Listen up, George. I'm talking to you.
George? Are you there? It’s me, Polimom. (May I call you George? I feel I know you so well…)
I need to talk to you, George. I'm having a couple of problems, and I really need you to listen up.
I’m sick, George, that America elected a leader that doesn’t care about Americans. I keep thinking I’m missing something – that surely somewhere, buried at the very back of some publication or another, I’ll find that you remembered about the Gulf Coast – about Louisiana – about New Orleans – about your promises…
Or rather, your lies.
Because you lied, George. I’m sorry to be blunt, but then, this is how I talk to people I know. Honestly and directly. Pay attention here, 'cuz it’s a valuable skill you need to learn.
You're killing people, George. By ignoring an entire population, you’re adding to the hopelessness. You didn’t create it – but you had the power to help heal it. We all thought maybe you would, in fact, that day in Jackson Square. But you didn’t.
Do you remember that day, George? I do, and so do millions of other Americans. How is it that I haven’t heard the words “New Orleans” fall from your lips since then? SAY something, George! Does it bother you that people are in pain - are dying the slow death of despair? It tore my heart out when I read the following. Why doesn't it bother you?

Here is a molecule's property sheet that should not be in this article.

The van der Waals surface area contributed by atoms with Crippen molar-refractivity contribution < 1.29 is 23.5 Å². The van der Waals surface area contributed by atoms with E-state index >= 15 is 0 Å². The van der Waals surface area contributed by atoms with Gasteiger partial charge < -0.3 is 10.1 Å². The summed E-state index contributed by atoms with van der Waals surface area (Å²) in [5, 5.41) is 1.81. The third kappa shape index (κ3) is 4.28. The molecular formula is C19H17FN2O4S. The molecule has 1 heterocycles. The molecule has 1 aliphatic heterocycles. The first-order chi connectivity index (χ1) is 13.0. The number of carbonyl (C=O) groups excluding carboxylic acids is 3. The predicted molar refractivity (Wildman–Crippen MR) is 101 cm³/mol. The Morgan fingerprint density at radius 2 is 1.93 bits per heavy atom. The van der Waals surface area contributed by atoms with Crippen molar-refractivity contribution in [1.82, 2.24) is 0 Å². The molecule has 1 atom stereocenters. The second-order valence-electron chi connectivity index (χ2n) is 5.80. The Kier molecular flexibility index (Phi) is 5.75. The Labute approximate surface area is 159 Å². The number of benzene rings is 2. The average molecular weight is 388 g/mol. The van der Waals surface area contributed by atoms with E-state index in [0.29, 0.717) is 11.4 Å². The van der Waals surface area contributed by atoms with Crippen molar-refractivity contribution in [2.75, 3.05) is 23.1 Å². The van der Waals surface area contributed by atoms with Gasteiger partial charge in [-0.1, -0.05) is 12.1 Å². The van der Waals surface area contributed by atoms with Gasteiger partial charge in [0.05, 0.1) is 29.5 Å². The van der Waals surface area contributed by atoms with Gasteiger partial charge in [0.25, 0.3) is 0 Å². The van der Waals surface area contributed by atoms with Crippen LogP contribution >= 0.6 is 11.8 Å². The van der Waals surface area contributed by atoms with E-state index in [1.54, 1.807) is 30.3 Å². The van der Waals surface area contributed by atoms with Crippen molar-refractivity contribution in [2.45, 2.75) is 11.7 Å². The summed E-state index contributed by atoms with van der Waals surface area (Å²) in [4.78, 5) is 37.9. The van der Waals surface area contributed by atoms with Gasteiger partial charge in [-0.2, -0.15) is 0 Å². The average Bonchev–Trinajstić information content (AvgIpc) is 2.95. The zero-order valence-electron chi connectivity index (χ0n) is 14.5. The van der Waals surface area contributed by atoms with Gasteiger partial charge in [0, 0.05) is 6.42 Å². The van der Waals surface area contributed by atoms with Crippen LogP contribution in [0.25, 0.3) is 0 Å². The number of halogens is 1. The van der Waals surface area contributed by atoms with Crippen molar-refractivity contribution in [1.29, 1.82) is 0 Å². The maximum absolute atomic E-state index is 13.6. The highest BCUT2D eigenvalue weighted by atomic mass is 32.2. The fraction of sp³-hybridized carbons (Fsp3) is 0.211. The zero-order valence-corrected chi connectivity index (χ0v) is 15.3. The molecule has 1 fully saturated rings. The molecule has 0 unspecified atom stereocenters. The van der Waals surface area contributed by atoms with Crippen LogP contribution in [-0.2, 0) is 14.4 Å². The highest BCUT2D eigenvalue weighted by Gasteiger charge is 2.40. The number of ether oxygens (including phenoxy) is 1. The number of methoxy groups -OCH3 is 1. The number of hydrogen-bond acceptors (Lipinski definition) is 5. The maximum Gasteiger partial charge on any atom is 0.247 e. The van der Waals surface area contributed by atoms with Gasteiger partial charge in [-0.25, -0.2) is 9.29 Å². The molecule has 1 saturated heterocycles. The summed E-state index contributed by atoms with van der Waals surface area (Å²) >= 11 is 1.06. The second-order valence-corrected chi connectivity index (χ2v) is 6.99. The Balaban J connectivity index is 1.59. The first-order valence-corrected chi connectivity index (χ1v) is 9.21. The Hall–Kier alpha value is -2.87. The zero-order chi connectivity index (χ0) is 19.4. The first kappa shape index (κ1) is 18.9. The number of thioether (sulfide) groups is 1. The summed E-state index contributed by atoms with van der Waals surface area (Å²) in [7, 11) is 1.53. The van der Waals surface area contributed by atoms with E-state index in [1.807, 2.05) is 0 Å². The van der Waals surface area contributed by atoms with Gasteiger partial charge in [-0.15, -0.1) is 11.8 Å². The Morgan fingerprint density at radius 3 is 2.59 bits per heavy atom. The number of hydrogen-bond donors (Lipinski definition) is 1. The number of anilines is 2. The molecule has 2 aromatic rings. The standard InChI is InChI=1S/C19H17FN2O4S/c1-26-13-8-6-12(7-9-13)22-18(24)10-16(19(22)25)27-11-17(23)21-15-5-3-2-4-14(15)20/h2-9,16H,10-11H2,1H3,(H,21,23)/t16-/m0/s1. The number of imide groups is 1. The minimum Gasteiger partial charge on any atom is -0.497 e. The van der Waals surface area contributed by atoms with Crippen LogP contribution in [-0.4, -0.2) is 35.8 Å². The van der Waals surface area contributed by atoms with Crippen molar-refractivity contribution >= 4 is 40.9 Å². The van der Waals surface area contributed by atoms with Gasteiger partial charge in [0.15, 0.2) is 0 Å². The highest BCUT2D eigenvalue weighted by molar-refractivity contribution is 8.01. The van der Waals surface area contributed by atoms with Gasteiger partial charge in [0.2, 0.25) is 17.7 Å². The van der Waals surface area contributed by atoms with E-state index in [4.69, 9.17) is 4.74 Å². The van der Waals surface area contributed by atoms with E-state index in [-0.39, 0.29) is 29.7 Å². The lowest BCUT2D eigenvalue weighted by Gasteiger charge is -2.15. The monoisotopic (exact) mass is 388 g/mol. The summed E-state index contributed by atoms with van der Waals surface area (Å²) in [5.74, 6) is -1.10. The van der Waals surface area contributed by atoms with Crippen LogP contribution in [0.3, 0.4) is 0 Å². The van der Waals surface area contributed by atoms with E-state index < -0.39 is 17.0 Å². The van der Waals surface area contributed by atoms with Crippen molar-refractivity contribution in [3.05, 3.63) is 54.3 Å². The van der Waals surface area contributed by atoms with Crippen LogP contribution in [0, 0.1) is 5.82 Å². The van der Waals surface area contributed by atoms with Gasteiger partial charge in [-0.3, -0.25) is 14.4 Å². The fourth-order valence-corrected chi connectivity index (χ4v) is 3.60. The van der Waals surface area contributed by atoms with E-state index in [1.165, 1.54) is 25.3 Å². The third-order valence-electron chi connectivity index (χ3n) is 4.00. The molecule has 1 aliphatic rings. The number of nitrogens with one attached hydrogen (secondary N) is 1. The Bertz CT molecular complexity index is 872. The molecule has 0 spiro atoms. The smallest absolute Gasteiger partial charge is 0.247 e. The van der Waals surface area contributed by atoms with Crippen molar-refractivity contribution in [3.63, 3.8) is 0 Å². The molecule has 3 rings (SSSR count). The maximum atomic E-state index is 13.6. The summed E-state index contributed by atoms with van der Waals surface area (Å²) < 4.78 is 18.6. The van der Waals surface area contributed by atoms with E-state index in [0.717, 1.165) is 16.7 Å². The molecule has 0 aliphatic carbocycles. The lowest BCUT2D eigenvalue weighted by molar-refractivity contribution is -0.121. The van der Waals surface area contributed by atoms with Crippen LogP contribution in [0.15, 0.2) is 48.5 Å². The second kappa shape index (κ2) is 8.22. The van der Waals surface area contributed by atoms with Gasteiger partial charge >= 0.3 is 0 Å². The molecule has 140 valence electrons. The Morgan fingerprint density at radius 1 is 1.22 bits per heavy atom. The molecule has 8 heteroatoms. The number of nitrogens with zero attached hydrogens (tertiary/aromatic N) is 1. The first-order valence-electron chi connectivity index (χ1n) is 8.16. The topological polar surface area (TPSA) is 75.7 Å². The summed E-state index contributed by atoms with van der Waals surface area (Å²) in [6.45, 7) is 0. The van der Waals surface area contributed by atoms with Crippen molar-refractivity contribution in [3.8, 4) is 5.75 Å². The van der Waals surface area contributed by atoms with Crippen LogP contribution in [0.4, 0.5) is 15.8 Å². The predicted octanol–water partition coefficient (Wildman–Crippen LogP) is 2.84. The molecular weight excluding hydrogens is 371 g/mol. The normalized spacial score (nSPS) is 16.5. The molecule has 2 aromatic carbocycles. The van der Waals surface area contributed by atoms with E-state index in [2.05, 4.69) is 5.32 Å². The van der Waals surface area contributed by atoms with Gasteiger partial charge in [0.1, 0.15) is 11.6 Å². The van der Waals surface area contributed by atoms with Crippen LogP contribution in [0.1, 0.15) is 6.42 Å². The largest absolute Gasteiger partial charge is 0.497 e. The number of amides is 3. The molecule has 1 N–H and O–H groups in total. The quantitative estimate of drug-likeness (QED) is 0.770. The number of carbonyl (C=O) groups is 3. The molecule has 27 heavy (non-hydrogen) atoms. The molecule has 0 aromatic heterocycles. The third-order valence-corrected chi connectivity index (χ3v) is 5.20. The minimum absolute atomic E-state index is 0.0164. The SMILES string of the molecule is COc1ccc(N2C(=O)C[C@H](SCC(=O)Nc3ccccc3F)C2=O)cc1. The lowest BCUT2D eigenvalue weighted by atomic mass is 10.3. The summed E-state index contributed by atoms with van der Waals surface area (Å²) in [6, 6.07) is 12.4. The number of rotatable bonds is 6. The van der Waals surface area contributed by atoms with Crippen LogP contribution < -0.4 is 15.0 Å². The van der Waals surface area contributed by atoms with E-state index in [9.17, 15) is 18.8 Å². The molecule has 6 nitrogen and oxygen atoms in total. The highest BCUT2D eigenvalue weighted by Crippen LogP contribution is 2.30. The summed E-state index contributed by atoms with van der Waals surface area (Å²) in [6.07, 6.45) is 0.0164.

A friend of mine who used to live here said on the phone from Philadelphia the other day: "I don't know how you guys can even get out of bed in the morning."
Well, obviously, some of us don't.
But we have to try. We have to fight this thing until there is no fight left. This cannot be the way we go out, by our own hands.
Is this commentator right, George? Should we all just give up on New Orleans - like you have?
Katrina destroyed the Big Easy — and future Katrinas will do the same — because 1 million acres of coastal islands and marshland vanished in Louisiana in the last century because of human interference. These land forms served as natural "speed bumps," reducing the lethal surge tide of past hurricanes and making New Orleans habitable in the first place. A $14-billion plan to fix this problem — widely viewed as technically sound and supported by environmentalists, oil companies and fishermen alike — has been on the table for years and was pushed forward with greater urgency after Katrina hit. But the Bush Administration has turned its back on this plan.
I think I’m giving up on you, rather than giving up on New Orleans. I have to give up on you, George. You understand, right? Because if I keep waiting for you, then by default I have to give up on America – and I refuse to do that.
Unlike you, George, I still care. Unlike you, George, I can still hold my head up and call myself an American.